Escape immune response

Source: By The Indian Express

Fast-spreading variants of the SARS-CoV-2 coronavirus carry mutations that enable the virus to escape some of the immune response created naturally or by vaccination. A new study from scientists at Scripps Research, along with collaborators in Germany and the Netherlands, has found key details of how these escape mutations work.

The scientists, whose study appears in Science, used structural biology techniques to map at high resolution how important classes of neutralising antibodies bind to the original pandemic strain of SARS-CoV-2—and how the process is disrupted by mutations found in new variants first detected in Brazil (P.1), the United Kingdom (B.1.1.7), South Africa (B.135.1) and India (B.1.617).

A release published on the Scripps Research website says the research highlights that several of these mutations are clustered in one site, known as the “receptor binding site”, on the spike protein of the virus. Other sites on the receptor binding domain are unaffected.

Because of the newer variants’ potential to spread and cause disease—perhaps in some cases, despite vaccination—scientists consider it urgent to discover how the variants manage to escape much of the prior immune response in the body, including the antibody response.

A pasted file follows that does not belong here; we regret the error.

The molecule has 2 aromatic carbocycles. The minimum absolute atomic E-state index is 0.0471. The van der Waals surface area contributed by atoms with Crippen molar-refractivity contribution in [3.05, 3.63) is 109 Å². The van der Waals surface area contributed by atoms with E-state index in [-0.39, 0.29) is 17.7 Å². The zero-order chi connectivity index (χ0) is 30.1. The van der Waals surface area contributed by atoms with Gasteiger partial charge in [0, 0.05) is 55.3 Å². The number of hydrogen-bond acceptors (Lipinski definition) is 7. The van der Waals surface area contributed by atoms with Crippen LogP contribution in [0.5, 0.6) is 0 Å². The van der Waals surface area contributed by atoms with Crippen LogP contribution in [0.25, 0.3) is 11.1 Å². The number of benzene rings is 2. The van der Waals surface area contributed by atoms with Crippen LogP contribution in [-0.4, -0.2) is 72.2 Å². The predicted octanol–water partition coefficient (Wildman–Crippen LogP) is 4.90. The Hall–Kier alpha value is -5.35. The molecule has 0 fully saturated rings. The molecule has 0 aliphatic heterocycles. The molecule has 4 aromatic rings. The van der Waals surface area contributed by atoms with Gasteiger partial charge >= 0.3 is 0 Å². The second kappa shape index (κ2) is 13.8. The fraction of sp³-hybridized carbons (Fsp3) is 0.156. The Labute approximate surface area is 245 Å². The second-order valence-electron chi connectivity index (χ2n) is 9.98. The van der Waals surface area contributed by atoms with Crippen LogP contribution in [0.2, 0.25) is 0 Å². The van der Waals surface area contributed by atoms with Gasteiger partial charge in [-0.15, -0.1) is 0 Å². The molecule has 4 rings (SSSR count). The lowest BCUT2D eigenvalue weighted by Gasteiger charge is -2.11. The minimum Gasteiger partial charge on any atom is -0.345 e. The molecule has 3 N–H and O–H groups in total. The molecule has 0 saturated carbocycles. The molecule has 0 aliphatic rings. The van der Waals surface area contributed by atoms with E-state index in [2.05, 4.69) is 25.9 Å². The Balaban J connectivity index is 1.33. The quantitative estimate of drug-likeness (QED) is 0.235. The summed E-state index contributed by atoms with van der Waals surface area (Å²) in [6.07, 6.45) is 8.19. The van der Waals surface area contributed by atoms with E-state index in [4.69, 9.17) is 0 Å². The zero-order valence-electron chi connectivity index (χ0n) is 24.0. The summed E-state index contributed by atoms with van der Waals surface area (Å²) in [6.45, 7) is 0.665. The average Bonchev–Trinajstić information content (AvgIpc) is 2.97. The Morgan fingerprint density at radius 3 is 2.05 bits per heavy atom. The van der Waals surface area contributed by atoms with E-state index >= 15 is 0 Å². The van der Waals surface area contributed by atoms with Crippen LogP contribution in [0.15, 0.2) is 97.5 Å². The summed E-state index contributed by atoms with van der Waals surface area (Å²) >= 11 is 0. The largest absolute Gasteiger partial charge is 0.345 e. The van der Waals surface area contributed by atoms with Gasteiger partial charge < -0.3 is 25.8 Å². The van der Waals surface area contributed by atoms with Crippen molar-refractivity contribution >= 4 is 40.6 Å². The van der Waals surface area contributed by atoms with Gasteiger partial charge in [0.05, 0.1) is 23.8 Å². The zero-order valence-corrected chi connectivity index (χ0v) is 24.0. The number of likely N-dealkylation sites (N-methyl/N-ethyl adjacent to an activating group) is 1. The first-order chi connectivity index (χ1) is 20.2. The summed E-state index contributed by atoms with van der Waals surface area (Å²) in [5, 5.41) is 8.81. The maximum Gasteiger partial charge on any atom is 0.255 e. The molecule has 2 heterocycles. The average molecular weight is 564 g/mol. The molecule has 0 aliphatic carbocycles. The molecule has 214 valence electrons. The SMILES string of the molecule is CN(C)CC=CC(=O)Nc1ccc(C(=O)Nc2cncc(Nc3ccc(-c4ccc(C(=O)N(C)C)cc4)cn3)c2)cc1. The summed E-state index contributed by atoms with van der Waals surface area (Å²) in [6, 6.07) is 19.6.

In the study, the researchers focused mainly on three mutations in the SARS-CoV-2 spike protein: K417N, E484K and N501Y. Alone or in combination, these mutations are found in most major SARS-CoV-2 variants. All of the mutations are found in the SARS-CoV-2 receptor binding site, which is where the virus attaches to host cells.

The researchers tested representative antibodies from the major classes that target the general area in and around the receptor binding site. They found that many of these antibodies lose their ability to effectively bind and neutralise the virus when the mutations are present.

Using structural imaging techniques, the team then mapped the relevant portion of the virus at atomic-scale resolution to examine how the mutations affect sites where antibodies otherwise would bind and neutralise the virus.

The findings suggest that while antibody responses to the SARS-CoV-2 receptor binding site can be very potent in neutralizing the original Wuhan strain, certain variants are able to escape—perhaps eventually necessitating updated vaccines.

At the same time, the study underlines the fact that the three key viral mutations, which SARS-CoV-2 seems inherently prone to develop, do not alter other vulnerable sites on the virus outside the receptor binding site. The researchers specifically showed that virus-neutralising antibodies targeting two other areas outside the receptor binding site were largely unaffected by these three mutations.

This suggests that future vaccines and antibody-based treatments could provide broader protection against SARS-CoV-2 and its variants by eliciting or utilising antibodies against parts of the virus that lie outside the receptor binding site. The researchers note that broad protection against variants may be necessary if, as seems likely, the virus becomes endemic in the population.